Such “anti-solutionism” risks storing trouble for the future. It increases the danger of war with Iran, or of its hardliners making a dash for nukes. The more Israel entrenches itself in the West Bank, the more its “temporary” military occupation looks like the permanent subjugation of Palestinians under a separate law, even apartheid. This is made worse by the absence of America’s restraining influence. Mr Netanyahu has warmly embraced Mr Trump, who in turn has showered him with gifts, most recently his endorsement of Israel’s annexation of the Golan Heights. Might Mr Trump also back Israel’s annexation of bits of the West Bank, so denying Palestinians the hope of statehood? In the long run Bibi’s overt alignment with America’s Republicans and the evangelical right endangers the bipartisan pro-Israeli consensus in Washington that is the foundation of Israel’s security.

But the greatest threat from Bibi’s reign has been at home. He has kept power not just on the strength of his record but also by seeking political advantage at the cost of eroding Israel’s democratic norms. In claiming that no peace with Palestinians is possible (or desirable), members of his right-wing coalition outbid each other to pass measures asserting Jewish supremacy. Mr Netanyahu pushed for an electoral pact with the hitherto untouchable far-right Jewish Power group, which wants to annex all the occupied territories and “encourage” Arabs, including Israeli citizens, to leave. He has played us-and-them politics for so long that he has exacerbated the country’s many schisms—between Jews and Arabs, diaspora Jews and Israelis, western Ashkenazi and eastern Mizrahi Jews, and secular and religious ones. By casting himself as uniquely able to protect Israel against its enemies, he often treats those who say otherwise as wimps or traitors.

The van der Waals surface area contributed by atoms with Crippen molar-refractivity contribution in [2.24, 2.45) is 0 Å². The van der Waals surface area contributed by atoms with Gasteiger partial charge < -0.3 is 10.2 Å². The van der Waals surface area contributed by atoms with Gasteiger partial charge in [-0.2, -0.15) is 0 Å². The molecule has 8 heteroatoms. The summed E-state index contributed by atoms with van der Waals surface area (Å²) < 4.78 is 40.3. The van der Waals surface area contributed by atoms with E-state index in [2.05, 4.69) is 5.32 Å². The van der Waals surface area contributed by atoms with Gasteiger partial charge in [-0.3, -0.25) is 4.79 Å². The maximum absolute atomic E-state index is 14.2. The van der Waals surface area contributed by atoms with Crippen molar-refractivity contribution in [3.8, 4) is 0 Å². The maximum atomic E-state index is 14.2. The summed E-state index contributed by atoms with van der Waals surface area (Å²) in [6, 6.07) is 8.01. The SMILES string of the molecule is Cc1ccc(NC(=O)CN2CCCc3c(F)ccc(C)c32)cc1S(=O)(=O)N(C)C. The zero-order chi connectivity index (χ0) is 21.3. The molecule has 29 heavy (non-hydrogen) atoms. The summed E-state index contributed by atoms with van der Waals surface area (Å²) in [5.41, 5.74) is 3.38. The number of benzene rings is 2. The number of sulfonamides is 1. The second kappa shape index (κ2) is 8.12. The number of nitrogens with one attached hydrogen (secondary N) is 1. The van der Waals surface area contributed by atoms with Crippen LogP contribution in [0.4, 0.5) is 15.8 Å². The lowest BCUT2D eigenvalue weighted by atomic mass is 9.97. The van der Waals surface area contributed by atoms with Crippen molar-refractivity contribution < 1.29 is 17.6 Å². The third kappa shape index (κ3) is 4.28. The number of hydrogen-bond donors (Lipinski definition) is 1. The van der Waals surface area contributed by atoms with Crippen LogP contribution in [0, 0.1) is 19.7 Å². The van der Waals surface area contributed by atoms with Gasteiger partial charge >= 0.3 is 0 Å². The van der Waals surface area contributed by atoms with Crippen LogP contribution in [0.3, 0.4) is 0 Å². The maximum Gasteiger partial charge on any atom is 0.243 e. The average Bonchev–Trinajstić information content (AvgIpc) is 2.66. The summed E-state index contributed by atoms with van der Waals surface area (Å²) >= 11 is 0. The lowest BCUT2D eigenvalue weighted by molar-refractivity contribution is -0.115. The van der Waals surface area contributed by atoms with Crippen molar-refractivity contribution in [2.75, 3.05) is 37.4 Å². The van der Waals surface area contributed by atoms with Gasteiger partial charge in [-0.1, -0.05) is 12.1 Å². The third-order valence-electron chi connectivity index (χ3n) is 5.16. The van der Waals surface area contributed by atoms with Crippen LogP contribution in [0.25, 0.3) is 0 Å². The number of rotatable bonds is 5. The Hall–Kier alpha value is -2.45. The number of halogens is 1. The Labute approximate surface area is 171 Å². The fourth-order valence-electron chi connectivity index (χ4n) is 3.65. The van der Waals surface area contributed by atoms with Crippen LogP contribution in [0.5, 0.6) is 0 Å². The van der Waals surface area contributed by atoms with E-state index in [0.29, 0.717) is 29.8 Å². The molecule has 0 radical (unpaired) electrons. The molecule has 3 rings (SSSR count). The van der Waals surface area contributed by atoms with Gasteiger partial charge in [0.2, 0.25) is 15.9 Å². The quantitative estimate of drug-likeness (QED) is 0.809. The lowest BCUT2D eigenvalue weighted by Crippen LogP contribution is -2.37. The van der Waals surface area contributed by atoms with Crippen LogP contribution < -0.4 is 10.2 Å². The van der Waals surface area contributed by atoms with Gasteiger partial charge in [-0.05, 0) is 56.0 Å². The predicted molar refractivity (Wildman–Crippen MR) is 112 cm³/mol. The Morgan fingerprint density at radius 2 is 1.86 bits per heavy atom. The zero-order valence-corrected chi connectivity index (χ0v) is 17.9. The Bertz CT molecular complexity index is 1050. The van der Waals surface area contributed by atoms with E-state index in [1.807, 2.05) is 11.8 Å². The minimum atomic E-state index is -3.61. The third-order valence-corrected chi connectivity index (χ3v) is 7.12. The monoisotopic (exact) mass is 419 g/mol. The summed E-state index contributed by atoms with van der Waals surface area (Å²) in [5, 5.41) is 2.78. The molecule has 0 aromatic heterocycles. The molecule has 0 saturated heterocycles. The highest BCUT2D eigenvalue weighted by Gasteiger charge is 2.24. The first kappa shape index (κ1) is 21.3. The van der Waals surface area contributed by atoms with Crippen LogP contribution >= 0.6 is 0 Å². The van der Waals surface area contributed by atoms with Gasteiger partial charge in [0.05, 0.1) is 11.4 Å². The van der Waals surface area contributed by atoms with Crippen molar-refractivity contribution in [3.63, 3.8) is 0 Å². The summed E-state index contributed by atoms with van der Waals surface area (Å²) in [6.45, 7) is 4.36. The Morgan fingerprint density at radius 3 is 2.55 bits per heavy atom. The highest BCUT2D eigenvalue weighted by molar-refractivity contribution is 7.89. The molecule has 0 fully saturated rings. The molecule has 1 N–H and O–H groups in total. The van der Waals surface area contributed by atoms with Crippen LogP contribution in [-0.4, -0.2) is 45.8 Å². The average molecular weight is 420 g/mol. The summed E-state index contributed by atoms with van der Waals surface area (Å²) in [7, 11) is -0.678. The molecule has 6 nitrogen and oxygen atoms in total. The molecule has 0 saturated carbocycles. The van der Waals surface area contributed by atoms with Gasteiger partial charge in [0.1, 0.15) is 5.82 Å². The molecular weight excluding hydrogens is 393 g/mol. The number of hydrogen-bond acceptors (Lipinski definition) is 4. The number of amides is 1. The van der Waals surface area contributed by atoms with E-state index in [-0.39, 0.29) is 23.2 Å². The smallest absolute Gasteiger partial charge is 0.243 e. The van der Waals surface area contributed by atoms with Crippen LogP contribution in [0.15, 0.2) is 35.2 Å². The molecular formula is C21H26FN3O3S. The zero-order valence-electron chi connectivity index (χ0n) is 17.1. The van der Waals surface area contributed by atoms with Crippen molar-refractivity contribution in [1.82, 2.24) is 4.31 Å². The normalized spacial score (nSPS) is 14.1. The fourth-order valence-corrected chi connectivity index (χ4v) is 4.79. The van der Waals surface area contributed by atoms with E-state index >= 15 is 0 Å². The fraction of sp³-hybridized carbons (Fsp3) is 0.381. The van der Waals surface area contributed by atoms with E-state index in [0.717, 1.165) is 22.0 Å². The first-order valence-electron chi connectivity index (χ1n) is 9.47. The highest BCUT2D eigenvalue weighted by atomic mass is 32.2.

Mr Netanyahu and his friends denounce as backstabbers any Jews who stand in their way. The free press peddles fake news. Political opponents, even the generals who pack the new Blue and White opposition party, are in cahoots with the Arabs. Bibi has flirted with the conspiracy theory beloved of anti-Semites that George Soros, a Jewish billionaire, is plotting to undermine nationalist governments around the world.

The corruption charges against him, says Mr Netanyahu, amount to a “blood libel”—a vile medieval canard that accused Jews of mixing the blood of murdered Christian children in their Passover bread. Yet the police chief who investigated the charges, and the attorney-general who ordered his indictment, were both hand-picked by Mr Netanyahu. His allies want a law that would grant a prime minister immunity from prosecution.

Israel is an outlier among Western democracies. It was born as the state of the Jews; Zionism and Palestinian nationalism claim the same land. Israel must contend with a genuine “other” and existential threats, not the bogeymen invented by populists elsewhere. The left, in disarray in many countries, suffered a body-blow in Israel because its attempt to negotiate a land-for-peace deal with Palestinians collapsed into bloodshed.

Yet precisely because of these pressures, Israel offers an important test of the resilience of democracy. On April 9th Israeli voters face a fateful choice. Re-elect Mr Netanyahu and reward him for subverting the independence of Israel’s institutions. Or turf him out in the hope of rebuilding trust in democracy—and aspiring to be “a light unto the nations”.